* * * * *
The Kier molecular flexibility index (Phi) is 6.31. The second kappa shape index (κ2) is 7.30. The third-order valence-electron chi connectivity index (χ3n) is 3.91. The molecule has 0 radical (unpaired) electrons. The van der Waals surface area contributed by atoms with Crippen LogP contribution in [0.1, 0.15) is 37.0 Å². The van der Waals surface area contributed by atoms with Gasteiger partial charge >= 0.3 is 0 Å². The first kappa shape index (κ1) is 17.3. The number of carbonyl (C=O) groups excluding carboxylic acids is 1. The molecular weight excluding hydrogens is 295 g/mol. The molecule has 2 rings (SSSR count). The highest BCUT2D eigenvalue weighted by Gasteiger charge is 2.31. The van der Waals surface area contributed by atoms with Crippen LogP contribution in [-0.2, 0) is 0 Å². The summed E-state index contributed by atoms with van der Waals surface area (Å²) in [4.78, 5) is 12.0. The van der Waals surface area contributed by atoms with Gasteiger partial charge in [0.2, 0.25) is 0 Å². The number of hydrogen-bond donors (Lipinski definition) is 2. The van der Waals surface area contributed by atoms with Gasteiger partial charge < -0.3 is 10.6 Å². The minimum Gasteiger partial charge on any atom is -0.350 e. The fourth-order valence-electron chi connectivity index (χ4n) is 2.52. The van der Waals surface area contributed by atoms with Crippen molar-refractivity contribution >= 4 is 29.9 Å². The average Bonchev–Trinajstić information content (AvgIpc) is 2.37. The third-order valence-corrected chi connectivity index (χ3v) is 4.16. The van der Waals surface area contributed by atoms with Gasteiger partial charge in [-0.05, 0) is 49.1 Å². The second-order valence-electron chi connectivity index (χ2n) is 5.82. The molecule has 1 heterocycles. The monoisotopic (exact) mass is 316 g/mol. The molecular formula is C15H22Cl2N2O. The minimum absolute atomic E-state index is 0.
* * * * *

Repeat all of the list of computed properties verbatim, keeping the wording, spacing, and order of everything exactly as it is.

The Kier molecular flexibility index (Phi) is 6.31. The second kappa shape index (κ2) is 7.30. The third-order valence-electron chi connectivity index (χ3n) is 3.91. The molecule has 0 radical (unpaired) electrons. The van der Waals surface area contributed by atoms with Crippen LogP contribution in [0.1, 0.15) is 37.0 Å². The van der Waals surface area contributed by atoms with Gasteiger partial charge >= 0.3 is 0 Å². The first kappa shape index (κ1) is 17.3. The number of carbonyl (C=O) groups excluding carboxylic acids is 1. The molecular weight excluding hydrogens is 295 g/mol. The molecule has 2 rings (SSSR count). The highest BCUT2D eigenvalue weighted by Gasteiger charge is 2.31. The van der Waals surface area contributed by atoms with Crippen LogP contribution in [-0.2, 0) is 0 Å². The summed E-state index contributed by atoms with van der Waals surface area (Å²) in [4.78, 5) is 12.0. The van der Waals surface area contributed by atoms with Gasteiger partial charge in [0.2, 0.25) is 0 Å². The number of hydrogen-bond donors (Lipinski definition) is 2. The van der Waals surface area contributed by atoms with Gasteiger partial charge < -0.3 is 10.6 Å². The minimum Gasteiger partial charge on any atom is -0.350 e. The fourth-order valence-electron chi connectivity index (χ4n) is 2.52. The van der Waals surface area contributed by atoms with Crippen molar-refractivity contribution >= 4 is 29.9 Å². The average Bonchev–Trinajstić information content (AvgIpc) is 2.37. The third-order valence-corrected chi connectivity index (χ3v) is 4.16. The van der Waals surface area contributed by atoms with Gasteiger partial charge in [-0.05, 0) is 49.1 Å². The second-order valence-electron chi connectivity index (χ2n) is 5.82. The molecule has 1 heterocycles. The monoisotopic (exact) mass is 316 g/mol. The molecular formula is C15H22Cl2N2O. The minimum absolute atomic E-state index is 0.